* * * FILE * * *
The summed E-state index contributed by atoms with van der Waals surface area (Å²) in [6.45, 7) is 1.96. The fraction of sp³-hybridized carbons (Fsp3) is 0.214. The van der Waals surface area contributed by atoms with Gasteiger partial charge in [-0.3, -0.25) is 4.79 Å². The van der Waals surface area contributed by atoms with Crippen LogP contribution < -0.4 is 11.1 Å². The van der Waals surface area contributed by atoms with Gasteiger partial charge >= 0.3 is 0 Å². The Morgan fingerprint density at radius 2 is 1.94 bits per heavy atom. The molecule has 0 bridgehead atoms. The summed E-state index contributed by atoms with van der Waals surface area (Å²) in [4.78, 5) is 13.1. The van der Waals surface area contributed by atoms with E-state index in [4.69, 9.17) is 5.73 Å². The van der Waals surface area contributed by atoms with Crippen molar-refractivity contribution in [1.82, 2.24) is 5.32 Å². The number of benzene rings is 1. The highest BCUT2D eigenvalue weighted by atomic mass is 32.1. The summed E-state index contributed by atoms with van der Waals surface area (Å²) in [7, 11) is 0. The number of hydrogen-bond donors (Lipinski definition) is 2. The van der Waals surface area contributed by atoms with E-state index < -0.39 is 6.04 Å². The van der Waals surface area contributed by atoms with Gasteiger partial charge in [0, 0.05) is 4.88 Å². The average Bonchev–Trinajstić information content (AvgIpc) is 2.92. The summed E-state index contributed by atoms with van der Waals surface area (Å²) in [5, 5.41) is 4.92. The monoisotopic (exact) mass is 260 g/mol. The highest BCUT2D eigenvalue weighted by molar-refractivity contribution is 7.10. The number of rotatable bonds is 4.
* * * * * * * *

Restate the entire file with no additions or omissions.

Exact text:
The summed E-state index contributed by atoms with van der Waals surface area (Å²) in [6.45, 7) is 1.96. The fraction of sp³-hybridized carbons (Fsp3) is 0.214. The van der Waals surface area contributed by atoms with Gasteiger partial charge in [-0.3, -0.25) is 4.79 Å². The van der Waals surface area contributed by atoms with Crippen LogP contribution < -0.4 is 11.1 Å². The van der Waals surface area contributed by atoms with Gasteiger partial charge >= 0.3 is 0 Å². The Morgan fingerprint density at radius 2 is 1.94 bits per heavy atom. The molecule has 0 bridgehead atoms. The summed E-state index contributed by atoms with van der Waals surface area (Å²) in [4.78, 5) is 13.1. The van der Waals surface area contributed by atoms with E-state index in [4.69, 9.17) is 5.73 Å². The van der Waals surface area contributed by atoms with Crippen molar-refractivity contribution in [1.82, 2.24) is 5.32 Å². The number of benzene rings is 1. The highest BCUT2D eigenvalue weighted by atomic mass is 32.1. The summed E-state index contributed by atoms with van der Waals surface area (Å²) in [7, 11) is 0. The number of hydrogen-bond donors (Lipinski definition) is 2. The van der Waals surface area contributed by atoms with E-state index < -0.39 is 6.04 Å². The van der Waals surface area contributed by atoms with Gasteiger partial charge in [0, 0.05) is 4.88 Å². The average Bonchev–Trinajstić information content (AvgIpc) is 2.92. The summed E-state index contributed by atoms with van der Waals surface area (Å²) in [5, 5.41) is 4.92. The monoisotopic (exact) mass is 260 g/mol. The highest BCUT2D eigenvalue weighted by molar-refractivity contribution is 7.10. The number of rotatable bonds is 4.